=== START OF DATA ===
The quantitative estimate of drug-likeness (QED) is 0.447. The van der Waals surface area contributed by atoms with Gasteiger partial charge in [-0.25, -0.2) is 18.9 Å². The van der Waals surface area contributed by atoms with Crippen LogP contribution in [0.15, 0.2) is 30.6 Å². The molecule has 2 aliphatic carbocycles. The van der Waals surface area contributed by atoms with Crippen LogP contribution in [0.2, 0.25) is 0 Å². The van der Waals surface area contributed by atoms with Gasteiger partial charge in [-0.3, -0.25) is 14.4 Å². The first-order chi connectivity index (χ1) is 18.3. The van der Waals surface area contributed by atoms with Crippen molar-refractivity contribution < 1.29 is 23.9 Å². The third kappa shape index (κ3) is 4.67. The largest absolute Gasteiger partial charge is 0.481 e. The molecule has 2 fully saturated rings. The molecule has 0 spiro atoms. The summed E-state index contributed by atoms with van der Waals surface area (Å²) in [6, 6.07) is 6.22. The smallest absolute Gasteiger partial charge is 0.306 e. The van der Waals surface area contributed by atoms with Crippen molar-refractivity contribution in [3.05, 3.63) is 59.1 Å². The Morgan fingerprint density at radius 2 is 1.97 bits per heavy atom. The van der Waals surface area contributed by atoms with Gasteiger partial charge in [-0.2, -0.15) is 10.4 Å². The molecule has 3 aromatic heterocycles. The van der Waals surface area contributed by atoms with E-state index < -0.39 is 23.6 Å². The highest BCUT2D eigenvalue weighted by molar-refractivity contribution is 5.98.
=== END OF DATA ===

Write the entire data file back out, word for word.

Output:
The quantitative estimate of drug-likeness (QED) is 0.447. The van der Waals surface area contributed by atoms with Gasteiger partial charge in [-0.25, -0.2) is 18.9 Å². The van der Waals surface area contributed by atoms with Crippen LogP contribution in [0.15, 0.2) is 30.6 Å². The molecule has 2 aliphatic carbocycles. The van der Waals surface area contributed by atoms with Crippen LogP contribution in [0.2, 0.25) is 0 Å². The van der Waals surface area contributed by atoms with Gasteiger partial charge in [-0.3, -0.25) is 14.4 Å². The first-order chi connectivity index (χ1) is 18.3. The van der Waals surface area contributed by atoms with Crippen molar-refractivity contribution < 1.29 is 23.9 Å². The third kappa shape index (κ3) is 4.67. The largest absolute Gasteiger partial charge is 0.481 e. The molecule has 2 fully saturated rings. The molecule has 0 spiro atoms. The summed E-state index contributed by atoms with van der Waals surface area (Å²) in [6, 6.07) is 6.22. The smallest absolute Gasteiger partial charge is 0.306 e. The van der Waals surface area contributed by atoms with Crippen molar-refractivity contribution in [3.05, 3.63) is 59.1 Å². The Morgan fingerprint density at radius 2 is 1.97 bits per heavy atom. The van der Waals surface area contributed by atoms with Gasteiger partial charge in [-0.2, -0.15) is 10.4 Å². The molecule has 3 aromatic heterocycles. The van der Waals surface area contributed by atoms with E-state index < -0.39 is 23.6 Å². The highest BCUT2D eigenvalue weighted by molar-refractivity contribution is 5.98.